Strengthening Team Dynamics and Leading Crucial Conversations (Part 1)

In our coaching work, we often encounter groups made up of highly talented, deeply dedicated members who are struggling to come together as a high-performing team due to interpersonal dynamics. Of course, we always need to explore the context in which the situation has arisen to address it effectively.

We often find the key to enhanced communications, trust and overall team effectiveness lies in the mastery of a set of basic principles and tools. These tools are particularly important for those working in a complex and rapidly changing environment with multiple stakeholders and shifting priorities.

Aiming for more than clarity

As leaders navigate complex organizational settings, effective communication requires more than making sure we communicate clearly. Ensuring someone truly understands the content and intention behind our message requires intentional listening, interpreting, flexing and connecting. While clarity remains an important component, we need to expand our repertoire to be able to navigate the challenge of interpersonal dynamics in a turbulent, complex environment.

Below are five principles you may find helpful in improving the quality of your interactions and dynamics within your teams.

1. Be thoughtful about your desired outcome rather than advocating your specific solution.

If your dialogue stops at the level of debating solutions to the problem, the dynamic shifts to a contest of ideas and it is easy for team members to become adversaries.

Communicating at the deeper level of desired outcomes leaves space for crafting creative solutions which compatibly address the needs of all parties.

2. Focus on what you want to accomplish, not what you don’t want.

Too often, team members focus on what they don’t want, dissecting the problem they are trying to solve. This can be important to understand the complexity of the issue and identify its root cause, but it often gets in the way of seeing possibilities and a compatible path forward.

If you find you are focusing 80% of your time on what you don’t want and only 20% on where you want to go and the possible paths to get there, it’s time to switch. When you make this switch, not only do you access higher levels of brain functioning, you also create space for innovation, new ideas and creative collaboration.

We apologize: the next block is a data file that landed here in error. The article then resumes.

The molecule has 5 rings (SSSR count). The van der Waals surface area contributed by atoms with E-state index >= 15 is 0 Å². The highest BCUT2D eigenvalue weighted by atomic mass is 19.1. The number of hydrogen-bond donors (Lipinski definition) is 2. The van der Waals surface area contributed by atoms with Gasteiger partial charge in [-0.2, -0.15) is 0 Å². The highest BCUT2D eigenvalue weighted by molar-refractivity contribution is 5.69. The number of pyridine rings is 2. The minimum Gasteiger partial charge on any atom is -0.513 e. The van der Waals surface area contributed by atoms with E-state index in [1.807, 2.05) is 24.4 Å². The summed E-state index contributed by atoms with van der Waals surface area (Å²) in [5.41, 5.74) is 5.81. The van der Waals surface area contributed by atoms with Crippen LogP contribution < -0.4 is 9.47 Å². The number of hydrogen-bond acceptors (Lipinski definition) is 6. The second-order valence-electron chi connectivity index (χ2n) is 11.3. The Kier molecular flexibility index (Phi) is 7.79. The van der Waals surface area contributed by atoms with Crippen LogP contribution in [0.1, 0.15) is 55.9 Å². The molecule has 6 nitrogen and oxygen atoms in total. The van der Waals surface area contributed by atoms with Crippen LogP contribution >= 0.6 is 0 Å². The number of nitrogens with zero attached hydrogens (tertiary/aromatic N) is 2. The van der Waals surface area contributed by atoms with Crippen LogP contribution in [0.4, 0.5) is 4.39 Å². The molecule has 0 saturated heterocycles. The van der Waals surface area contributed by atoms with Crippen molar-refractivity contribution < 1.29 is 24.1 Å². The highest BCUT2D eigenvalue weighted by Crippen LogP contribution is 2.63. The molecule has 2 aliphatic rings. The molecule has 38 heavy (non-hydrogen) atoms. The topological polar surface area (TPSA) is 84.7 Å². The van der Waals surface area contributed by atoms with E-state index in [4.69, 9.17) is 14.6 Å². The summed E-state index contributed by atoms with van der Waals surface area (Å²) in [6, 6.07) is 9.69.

We often say behind every complaint is a request. As you are discussing a problem or issue, see if you can pivot from complaining about the problem to making a request or proposing a solution.

3. Pause before making up a story about another’s intentions and acting on that assumption.

Our view of a situation or problem is only our perspective; a perspective we often come to based on pre-existing mental models or assumptions that can be incomplete or totally off base. Remember to pause before making up a story about others’ intentions or motives. If you have concerns, seek first to understand by engaging others directly in dialogue.

Share your story, what you know, what you have assumed, and how you are making sense of things. Invite others to do the same. The more we can be aware of our own stories in our heads, the more we can see them for what they are: a story!

Phases such as, “The story I make up about this is….” Or “I have made an assumption about this and want to check it with you…” provide an opportunity for collaboration and connection.

4. Close the gap between your intentions and others’ interpretations of your actions.

Similar to the dynamic shared above, others may make up stories about us without understanding out intentions. To minimize that, it helps to lead with our intentions first. Put another way, you can neutralize or prevent inaccurate stories about your intent by sharing your intentions explicitly.

5. When issues arise, do your best to have direct, timely conversations.

When there is too much space between an issue and its resolution, it leaves lots of time for misunderstandings and stories which can result in a greater divide. Be mindful, of course, if emotions are running too hot to have a productive discussion. But once things have cooled off, seek to engage others directly, driven by a genuine desire to improve the relationship (not lash out in anger).

That’s easier said than done, of course. In our next post, we’ll expand our discussion on these crucial conversations and guide you through practices and facilitate successful interactions.

Be sure to catch Part 2, and feel free to leave your questions or observations in the comments.


 Robert (Bob) PorterRobert (Bob) Porter is an accomplished organizational leader with over 30 years’ experience in health system leadership.

 

Cheryl FossCheryl Foss has over 20 years of Leadership Development, Team Development, Strategy Development, Organization Design, and Change Management experience.

Robert Porter
About the author

Robert (Bob) Porter is an accomplished organizational leader with over 30 years’ experience in health system leadership.
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